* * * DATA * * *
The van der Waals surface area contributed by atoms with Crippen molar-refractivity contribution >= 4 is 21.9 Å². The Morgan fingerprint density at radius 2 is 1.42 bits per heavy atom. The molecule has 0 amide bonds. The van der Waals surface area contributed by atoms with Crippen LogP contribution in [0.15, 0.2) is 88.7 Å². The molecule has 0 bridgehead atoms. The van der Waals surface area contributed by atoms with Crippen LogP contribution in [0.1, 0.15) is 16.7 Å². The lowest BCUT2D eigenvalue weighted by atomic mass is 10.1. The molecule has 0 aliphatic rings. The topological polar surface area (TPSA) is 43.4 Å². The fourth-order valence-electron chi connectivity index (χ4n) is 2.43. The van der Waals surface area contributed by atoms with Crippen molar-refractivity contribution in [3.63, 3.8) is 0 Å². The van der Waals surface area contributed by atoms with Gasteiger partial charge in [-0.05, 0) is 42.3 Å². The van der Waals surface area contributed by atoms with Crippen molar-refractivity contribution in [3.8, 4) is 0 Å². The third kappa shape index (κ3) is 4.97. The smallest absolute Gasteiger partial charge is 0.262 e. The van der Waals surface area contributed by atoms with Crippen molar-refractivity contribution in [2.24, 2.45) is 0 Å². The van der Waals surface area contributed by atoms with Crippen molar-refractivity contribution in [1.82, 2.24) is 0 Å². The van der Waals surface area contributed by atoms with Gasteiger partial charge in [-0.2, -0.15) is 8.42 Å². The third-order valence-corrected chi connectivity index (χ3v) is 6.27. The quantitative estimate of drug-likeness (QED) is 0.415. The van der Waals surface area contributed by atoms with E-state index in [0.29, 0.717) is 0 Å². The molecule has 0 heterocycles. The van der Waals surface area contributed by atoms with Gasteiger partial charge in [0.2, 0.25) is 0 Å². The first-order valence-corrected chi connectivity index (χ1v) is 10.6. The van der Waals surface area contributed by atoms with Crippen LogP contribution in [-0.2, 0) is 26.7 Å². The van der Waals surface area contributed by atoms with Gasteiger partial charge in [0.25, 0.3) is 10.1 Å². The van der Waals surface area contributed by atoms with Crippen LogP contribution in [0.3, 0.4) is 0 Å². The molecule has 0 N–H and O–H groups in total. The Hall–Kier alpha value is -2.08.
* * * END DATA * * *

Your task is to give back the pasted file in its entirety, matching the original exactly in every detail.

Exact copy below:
The van der Waals surface area contributed by atoms with Crippen molar-refractivity contribution >= 4 is 21.9 Å². The Morgan fingerprint density at radius 2 is 1.42 bits per heavy atom. The molecule has 0 amide bonds. The van der Waals surface area contributed by atoms with Crippen LogP contribution in [0.15, 0.2) is 88.7 Å². The molecule has 0 bridgehead atoms. The van der Waals surface area contributed by atoms with Crippen LogP contribution in [0.1, 0.15) is 16.7 Å². The lowest BCUT2D eigenvalue weighted by atomic mass is 10.1. The molecule has 0 aliphatic rings. The topological polar surface area (TPSA) is 43.4 Å². The fourth-order valence-electron chi connectivity index (χ4n) is 2.43. The van der Waals surface area contributed by atoms with Crippen molar-refractivity contribution in [3.63, 3.8) is 0 Å². The van der Waals surface area contributed by atoms with Gasteiger partial charge in [-0.05, 0) is 42.3 Å². The van der Waals surface area contributed by atoms with Crippen molar-refractivity contribution in [3.8, 4) is 0 Å². The third kappa shape index (κ3) is 4.97. The smallest absolute Gasteiger partial charge is 0.262 e. The van der Waals surface area contributed by atoms with Crippen molar-refractivity contribution in [2.24, 2.45) is 0 Å². The van der Waals surface area contributed by atoms with Crippen molar-refractivity contribution in [1.82, 2.24) is 0 Å². The van der Waals surface area contributed by atoms with Gasteiger partial charge in [-0.2, -0.15) is 8.42 Å². The third-order valence-corrected chi connectivity index (χ3v) is 6.27. The quantitative estimate of drug-likeness (QED) is 0.415. The van der Waals surface area contributed by atoms with E-state index in [0.29, 0.717) is 0 Å². The molecule has 0 heterocycles. The van der Waals surface area contributed by atoms with Gasteiger partial charge in [0.2, 0.25) is 0 Å². The first-order valence-corrected chi connectivity index (χ1v) is 10.6. The van der Waals surface area contributed by atoms with Crippen LogP contribution in [-0.2, 0) is 26.7 Å². The van der Waals surface area contributed by atoms with Gasteiger partial charge in [0.25, 0.3) is 10.1 Å². The van der Waals surface area contributed by atoms with Crippen LogP contribution in [0.3, 0.4) is 0 Å². The molecule has 0 N–H and O–H groups in total. The Hall–Kier alpha value is -2.08.